The Juggler’s Children

TUGG participant, Jason Crowtz, forwarded this announcement which should interest those contemplating doing a DNA roots search. “The author of The Juggler’s Children, a book about a Toronto writer’s search for her roots using genealogy and DNA, is speaking at the Revue Cinema this Wednesday June 12 at 7 p.m. The Revue Cinema is located at 400 Roncesvalles Ave. in Toronto.
Seeing as the talk will go into detail about using DNA research in genealogical inquires, it could be of interest to the TUGG membership. Details below…,-june-12,-7-pm

Meet The Juggler’s Children Author: Wednesday, June 12, 7 p.m.

Interested in genealogy? Don’t miss this event. Continue reading

Ukrainian Settlement in Toronto, 1903-14

By Zoriana Sokolsky

 The arrival in Toronto of twenty-three-year-old Panteleymon (Peter) Ostapowich with his two friends, Wasyi Neterpka and Joseph Strachalsky, on April 15, 1903, marked the beginning of the Ukrainian settlement here. Born in East Galicia (West Ukraine), they first immigrated to the eastern United States and then from the coal mines of Pennsylvania came on to Toronto in search of work, as many other Ukrainians were later to do. Walking along the commercial streets of Spadina and Queen and wondering what to do next, they were overheard by a Galician Jew who was distributing bread from his horse-drawn carriage. The good man brought them to his bakery on York Street and   after feeding them and giving each a loaf of bread took them to his friend’s house at 49 Continue reading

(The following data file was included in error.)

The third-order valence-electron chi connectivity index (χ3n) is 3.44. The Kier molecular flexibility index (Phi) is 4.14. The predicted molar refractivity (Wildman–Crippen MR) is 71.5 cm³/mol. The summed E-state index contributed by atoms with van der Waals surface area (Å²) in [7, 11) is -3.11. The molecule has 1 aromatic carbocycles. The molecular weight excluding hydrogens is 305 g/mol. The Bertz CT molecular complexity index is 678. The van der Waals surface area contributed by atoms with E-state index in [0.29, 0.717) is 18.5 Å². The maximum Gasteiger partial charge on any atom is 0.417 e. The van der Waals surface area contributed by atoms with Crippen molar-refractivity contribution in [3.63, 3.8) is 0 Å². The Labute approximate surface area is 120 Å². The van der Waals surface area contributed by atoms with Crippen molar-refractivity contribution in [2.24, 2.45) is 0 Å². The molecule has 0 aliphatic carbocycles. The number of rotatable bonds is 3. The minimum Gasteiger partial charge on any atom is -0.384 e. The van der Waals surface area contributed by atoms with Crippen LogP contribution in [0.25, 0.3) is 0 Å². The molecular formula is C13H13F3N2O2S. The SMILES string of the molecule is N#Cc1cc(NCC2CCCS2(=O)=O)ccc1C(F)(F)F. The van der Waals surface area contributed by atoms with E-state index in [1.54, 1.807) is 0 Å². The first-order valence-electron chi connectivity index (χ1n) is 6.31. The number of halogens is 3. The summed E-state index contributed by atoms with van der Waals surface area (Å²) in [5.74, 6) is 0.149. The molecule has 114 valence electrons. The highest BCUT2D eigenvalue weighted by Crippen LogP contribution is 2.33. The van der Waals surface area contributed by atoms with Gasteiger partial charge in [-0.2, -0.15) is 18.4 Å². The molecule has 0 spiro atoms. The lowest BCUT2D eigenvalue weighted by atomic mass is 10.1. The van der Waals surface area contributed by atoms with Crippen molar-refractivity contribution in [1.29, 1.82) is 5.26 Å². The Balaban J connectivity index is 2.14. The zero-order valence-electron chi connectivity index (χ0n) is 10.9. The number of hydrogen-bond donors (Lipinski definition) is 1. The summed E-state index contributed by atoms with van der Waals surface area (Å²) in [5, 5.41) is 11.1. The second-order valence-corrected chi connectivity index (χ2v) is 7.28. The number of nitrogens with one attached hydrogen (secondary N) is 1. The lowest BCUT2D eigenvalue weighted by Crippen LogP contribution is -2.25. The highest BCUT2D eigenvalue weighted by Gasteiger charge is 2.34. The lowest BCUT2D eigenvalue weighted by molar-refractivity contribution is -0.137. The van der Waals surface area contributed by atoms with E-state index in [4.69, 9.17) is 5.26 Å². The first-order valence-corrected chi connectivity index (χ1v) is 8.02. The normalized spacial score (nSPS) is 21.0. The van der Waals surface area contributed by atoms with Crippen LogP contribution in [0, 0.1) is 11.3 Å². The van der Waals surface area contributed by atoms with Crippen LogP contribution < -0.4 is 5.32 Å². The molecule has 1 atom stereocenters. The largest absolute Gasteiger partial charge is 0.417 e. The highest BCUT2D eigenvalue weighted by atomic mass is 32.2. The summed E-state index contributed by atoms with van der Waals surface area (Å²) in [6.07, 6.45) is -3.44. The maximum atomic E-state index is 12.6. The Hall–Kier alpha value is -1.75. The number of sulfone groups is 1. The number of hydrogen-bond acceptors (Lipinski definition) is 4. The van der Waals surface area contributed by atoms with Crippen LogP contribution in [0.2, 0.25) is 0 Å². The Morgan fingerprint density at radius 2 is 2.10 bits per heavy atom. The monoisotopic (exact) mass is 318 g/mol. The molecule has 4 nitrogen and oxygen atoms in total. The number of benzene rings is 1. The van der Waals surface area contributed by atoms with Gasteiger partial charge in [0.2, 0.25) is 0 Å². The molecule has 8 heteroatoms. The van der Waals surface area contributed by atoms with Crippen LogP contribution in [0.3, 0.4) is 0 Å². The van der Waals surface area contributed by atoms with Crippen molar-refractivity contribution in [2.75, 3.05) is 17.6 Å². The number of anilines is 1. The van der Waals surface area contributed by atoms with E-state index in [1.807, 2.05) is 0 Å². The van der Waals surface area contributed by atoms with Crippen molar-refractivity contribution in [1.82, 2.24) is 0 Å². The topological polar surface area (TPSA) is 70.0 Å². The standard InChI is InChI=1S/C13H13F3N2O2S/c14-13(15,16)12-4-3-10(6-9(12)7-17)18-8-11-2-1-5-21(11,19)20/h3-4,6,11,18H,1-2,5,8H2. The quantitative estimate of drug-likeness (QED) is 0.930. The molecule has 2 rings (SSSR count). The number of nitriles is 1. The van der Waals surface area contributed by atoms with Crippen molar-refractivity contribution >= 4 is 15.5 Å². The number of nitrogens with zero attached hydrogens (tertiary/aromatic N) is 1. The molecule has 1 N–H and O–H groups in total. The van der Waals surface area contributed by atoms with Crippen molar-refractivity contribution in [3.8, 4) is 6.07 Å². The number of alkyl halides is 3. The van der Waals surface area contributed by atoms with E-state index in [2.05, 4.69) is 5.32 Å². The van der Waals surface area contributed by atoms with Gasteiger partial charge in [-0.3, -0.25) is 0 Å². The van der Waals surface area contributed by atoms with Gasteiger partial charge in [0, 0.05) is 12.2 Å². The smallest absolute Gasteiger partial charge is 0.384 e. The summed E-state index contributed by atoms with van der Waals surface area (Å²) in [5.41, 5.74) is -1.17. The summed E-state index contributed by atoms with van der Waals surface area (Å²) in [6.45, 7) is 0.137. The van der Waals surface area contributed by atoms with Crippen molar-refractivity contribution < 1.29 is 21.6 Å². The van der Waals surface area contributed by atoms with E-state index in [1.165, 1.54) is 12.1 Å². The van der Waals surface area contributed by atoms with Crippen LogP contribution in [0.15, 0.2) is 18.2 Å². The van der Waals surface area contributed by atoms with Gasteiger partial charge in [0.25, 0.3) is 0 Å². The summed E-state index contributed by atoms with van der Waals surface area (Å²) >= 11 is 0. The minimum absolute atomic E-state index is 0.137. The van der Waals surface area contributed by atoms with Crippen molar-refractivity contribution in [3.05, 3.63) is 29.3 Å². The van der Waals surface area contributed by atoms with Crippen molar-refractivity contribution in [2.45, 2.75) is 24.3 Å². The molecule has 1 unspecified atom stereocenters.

More on 1921 Census Delay

The release of the 1921 Canada census has been delayed.  Taken on 1 June 1921, the census technically should have been released on 1 June 2013 to all Canadians (92 years later according to Canadian law).  Instead, Library and Archives Canada (LAC) has announced the census will be released “in the next few weeks”.  No other details have been provided by LAC.

    The 1921 Canada census consists of 197,500 images of approximately 8.8 million people (8,788,483 individuals to be exact).

The Canada 1921 census asks many detailed questions that will be of interest to genealogists. Continue reading

Sources and Resources

On Tuesday June 11 Dr. Romana Bahry will speak at our final meeting before the summer break. She will speak on Sources for the Genealogy of Dr. Kindraczuk, Galician Scientist and Pharmacist.” Dr. Bahry will cover the locations of Horodenka, Lviv, Vienna and Lancut, where her research took her.

Time: From 7:30 to 9:30 p.m.

Where: St. Vladimir Institute
620 Spadina Ave.
Toronto Contact: (905) 841-6707

Meetings are usually held every second Tuesday of the month (excepting July and August) from 7:30 to 9:30 p.m. at St Vladimir Institute, 620 Spadina Avenue, Toronto, Ontario.  However there may variations on this day due to the availability of a speaker or facility. There is parking at the rear of the building accessible via a laneway running south off Harbord Street. There is also metered parking on Spadina Avenue


Manitoba Morning Free Press Friday, July 23, 1897

The letter of Dr. Joseph Oleskiw, published in another column places the situation of the immigrants from Galicia to this country in a serious light. Surely Dr. Oleskow is not in a position to be mistaken when he describes those who have come, as a class, as in a state of utmost po­verty, dirty and destitute. Some, it is well known, are not without means. Winnipeg merchants may have sold greater or smaller quantities of goods; but they have not said much about it, the volume of trade has not been perceptibly affected. To dealers in one of two small Continue reading